Old Centreville Families
Dr. Donges, Mills,
Schepperkotter, Covely and Other Men
Wrought Through Years to Bring Needed Improvements to District
By BEN COURTER
WHEN a larger community annexes an adjoining district the newer area is generally regarded, for a time at least, as a step-child. Older residents of
East Camden will bear out that truism when they recall how difficult it was to obtain improvements. Years before, Newton Township which became part of Camden, had had the same experience. Under such circumstances, it requires tireless energy on the part of leading men to get what their district needs. Demands often go unheeded unless the community is fortunate in having those of spirit who insist on street improvements, water extension, lighting facilities and schools. That was more in evidence half a century ago than now, of course, for Camden itself was little more than a large village.
Down in Centreville there were men who looked after the interests of their constituents, who slowly but surely obtained, improvements and who insisted on being recognized by the powers that be. No one may think of old Centreville without thought of
Dr. John W. Donges, whose value to not only that section but Camden at large, has been expatiated upon in these annals. He was not only a leading physician, with a practice extending into Camden, but a leader in many civic movements, and any article on that era would be incomplete without allusion again to the doctor whose services as a real family physician are part of the traditions of many old families.
Came Here In 1872
He came here in 1872 from Schuylkill County, Pennsylvania, when his health was affected by overwork through loyalty to his patients. He bought the drugstore at
Ferry Avenue and
Broadway, remaining there for many years. It was there Supreme Court Justice
Ralph W. E. Donges spent his boyhood.
Dr. Clarence B. Donges and Attorney
Raymond Donges were boys.
Grant E. Kirk, clerk in his store, later becoming a physician and for several years a member of council and at one time being prominently boomed for mayor, married their
sister. Dr. Donges was elected to council in 1878 on the Democratic ticket, itself an evidence of the high regard in which he was held, for the Eighth Ward generally was rockribbed Republican. Until the early part of this century he resided in his old place, but later went to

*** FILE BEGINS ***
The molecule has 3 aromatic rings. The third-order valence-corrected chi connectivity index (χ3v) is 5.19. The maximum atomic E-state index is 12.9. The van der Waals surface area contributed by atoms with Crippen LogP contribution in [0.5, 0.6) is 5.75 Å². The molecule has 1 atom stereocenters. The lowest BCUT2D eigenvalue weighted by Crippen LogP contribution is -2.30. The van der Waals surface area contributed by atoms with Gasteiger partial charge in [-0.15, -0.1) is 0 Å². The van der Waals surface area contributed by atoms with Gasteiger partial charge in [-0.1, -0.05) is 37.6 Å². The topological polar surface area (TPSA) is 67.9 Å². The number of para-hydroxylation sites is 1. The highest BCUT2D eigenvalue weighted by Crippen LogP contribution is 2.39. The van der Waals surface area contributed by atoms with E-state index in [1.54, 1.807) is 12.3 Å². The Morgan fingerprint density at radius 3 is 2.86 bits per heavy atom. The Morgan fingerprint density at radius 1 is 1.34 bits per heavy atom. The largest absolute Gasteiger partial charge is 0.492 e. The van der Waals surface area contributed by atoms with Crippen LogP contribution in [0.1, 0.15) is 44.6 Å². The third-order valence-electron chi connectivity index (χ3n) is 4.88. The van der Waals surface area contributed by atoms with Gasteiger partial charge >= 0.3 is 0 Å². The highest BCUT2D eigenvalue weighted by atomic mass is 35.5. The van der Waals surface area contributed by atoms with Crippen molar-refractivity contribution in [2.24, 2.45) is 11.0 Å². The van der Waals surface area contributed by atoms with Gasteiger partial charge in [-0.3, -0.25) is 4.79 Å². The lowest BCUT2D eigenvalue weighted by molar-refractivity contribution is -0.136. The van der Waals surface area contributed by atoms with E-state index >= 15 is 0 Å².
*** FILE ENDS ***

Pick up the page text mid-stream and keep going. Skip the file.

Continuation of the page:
Streets. In later years, after he had retired, he was city assessor, "just to keep busy." He died a few years ago, well in his 80s, mourned by a great host of
There was another widely known Centreville family of the old days, that of Samuel Mills, who had his own abattoir at
Broadway and Jackson Street, where city-dressed meats were provided before the days of car refrigeration brought supplies from the great packing places in Chicago. His son, Charlie, was long a member of the Board of Education, while another, William, was a city councilman. Edward
Mills, another son, was excise commissioner 35 years ago in the days when there was plenty of trouble with Sunday sellers.
Cornelius Schepperkotter was a factor in politics down that way, too, having a grocery store on
Ferry Avenue at Ninth, later moving to the southwest corner when the
School was built. That school was torn down two years ago for the recreation center. Schepperkotter was a member of the old Board of Public Instruction in the late 90's, named by Mayor
Cooper B. Hatch. In later years and until his death, he was superintendent of Evergreen Cemetery. He was father of Mrs. Frank S. Albright, wife of
City Clerk Albright.
Shortly after the New York shipyard was opened, there moved to the "Hill" Frank D. L. Covely, who became a joiner and for years was foreman of the joiner shop. He was widely known as a secret society man and also as an effective campaign speaker for the G. O. P. He was a member of the Board of Education.
He sought to go to council, but that was at the time
Kirk was a power in the ward. Covely laughingly used to tell of a meeting all set for him from which all save the colored folk were drawn away through strategy of his party opponents. But for ten years he was a member of the Board of Recreation Commissioners.
That movement owed much to his work. Nor did he forget his colored friends, for he had a playground established for them at
Ferry Avenue and Phillips Street and the large one
[Staley Park- PMC] at Seventh and Jefferson streets. Long afterward that was named for another city official, but Covely's friends said it should have been for him, as a monument to his services for the boys and girls of Centreville. He died a few years ago at Bellmawr in his 70s, after a hectic experience as a chicken raiser at Port Norris.
There, too, was William Dorrell,
superintendent of the old "Narrow Guage" who was one of the leading spirits in the paving of Broadway, nearly 60 years ago the big issue of that section. He lived in a house along the railroad still standing, as the hospital and dispensary of the shipyard.
Mention has been made of the Ferrises, the Helmbolds, the Yeagers, of Squire James D. Chester and Squire
F. Joseph Rouh. There was also William O. Thompson, the leading contractor down that way for many years and
Theodore Tiedeken, who established the wagon works on
Hook Street, Martin Ewe, who had the hotel at Broadway and Emerald, and down the street a bit
James Croker, who operated Tammany Hall. Forty years ago there was one of the best young athletes of the city,
Thomas Nicholas, now retired Camden fire chief. He was down in old No. 3 with Bill Rose, long a fire captain, Bill Miller, Al James, Sam Lodge,
Gus Dold and John
Many of these old timers have passed on, but others are still in the flesh but scattered to all parts of the city but it may be said the survivors look back on the days that were down there in Centreville with an interest that does not dim with the passing years.